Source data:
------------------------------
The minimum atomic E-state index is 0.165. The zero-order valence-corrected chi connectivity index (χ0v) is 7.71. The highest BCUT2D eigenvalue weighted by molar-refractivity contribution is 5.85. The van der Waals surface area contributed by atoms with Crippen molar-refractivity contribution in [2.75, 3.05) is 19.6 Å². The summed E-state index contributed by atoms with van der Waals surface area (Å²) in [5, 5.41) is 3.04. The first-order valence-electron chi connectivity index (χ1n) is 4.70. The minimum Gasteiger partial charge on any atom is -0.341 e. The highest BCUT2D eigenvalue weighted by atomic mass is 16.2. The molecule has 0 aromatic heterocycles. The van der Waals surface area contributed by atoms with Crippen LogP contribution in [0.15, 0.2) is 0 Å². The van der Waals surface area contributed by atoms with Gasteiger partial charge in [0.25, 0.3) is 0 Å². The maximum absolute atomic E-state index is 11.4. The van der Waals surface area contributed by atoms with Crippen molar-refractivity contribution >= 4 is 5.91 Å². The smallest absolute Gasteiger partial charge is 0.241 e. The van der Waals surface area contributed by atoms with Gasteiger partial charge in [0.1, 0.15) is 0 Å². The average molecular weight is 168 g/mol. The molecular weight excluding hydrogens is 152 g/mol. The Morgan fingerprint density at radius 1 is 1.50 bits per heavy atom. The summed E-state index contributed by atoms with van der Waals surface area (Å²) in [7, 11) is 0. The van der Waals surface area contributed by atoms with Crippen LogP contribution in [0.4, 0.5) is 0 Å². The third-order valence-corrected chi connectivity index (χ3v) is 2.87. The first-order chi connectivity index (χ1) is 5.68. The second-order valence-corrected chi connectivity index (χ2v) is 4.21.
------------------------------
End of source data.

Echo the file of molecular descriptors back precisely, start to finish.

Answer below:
The minimum atomic E-state index is 0.165. The zero-order valence-corrected chi connectivity index (χ0v) is 7.71. The highest BCUT2D eigenvalue weighted by molar-refractivity contribution is 5.85. The van der Waals surface area contributed by atoms with Crippen molar-refractivity contribution in [2.75, 3.05) is 19.6 Å². The summed E-state index contributed by atoms with van der Waals surface area (Å²) in [5, 5.41) is 3.04. The first-order valence-electron chi connectivity index (χ1n) is 4.70. The minimum Gasteiger partial charge on any atom is -0.341 e. The highest BCUT2D eigenvalue weighted by atomic mass is 16.2. The molecule has 0 aromatic heterocycles. The van der Waals surface area contributed by atoms with Crippen LogP contribution in [0.15, 0.2) is 0 Å². The van der Waals surface area contributed by atoms with Gasteiger partial charge in [0.25, 0.3) is 0 Å². The maximum absolute atomic E-state index is 11.4. The van der Waals surface area contributed by atoms with Crippen molar-refractivity contribution >= 4 is 5.91 Å². The smallest absolute Gasteiger partial charge is 0.241 e. The van der Waals surface area contributed by atoms with Gasteiger partial charge in [0.1, 0.15) is 0 Å². The average molecular weight is 168 g/mol. The molecular weight excluding hydrogens is 152 g/mol. The Morgan fingerprint density at radius 1 is 1.50 bits per heavy atom. The summed E-state index contributed by atoms with van der Waals surface area (Å²) in [7, 11) is 0. The van der Waals surface area contributed by atoms with Crippen LogP contribution in [0.4, 0.5) is 0 Å². The third-order valence-corrected chi connectivity index (χ3v) is 2.87. The first-order chi connectivity index (χ1) is 5.68. The second-order valence-corrected chi connectivity index (χ2v) is 4.21.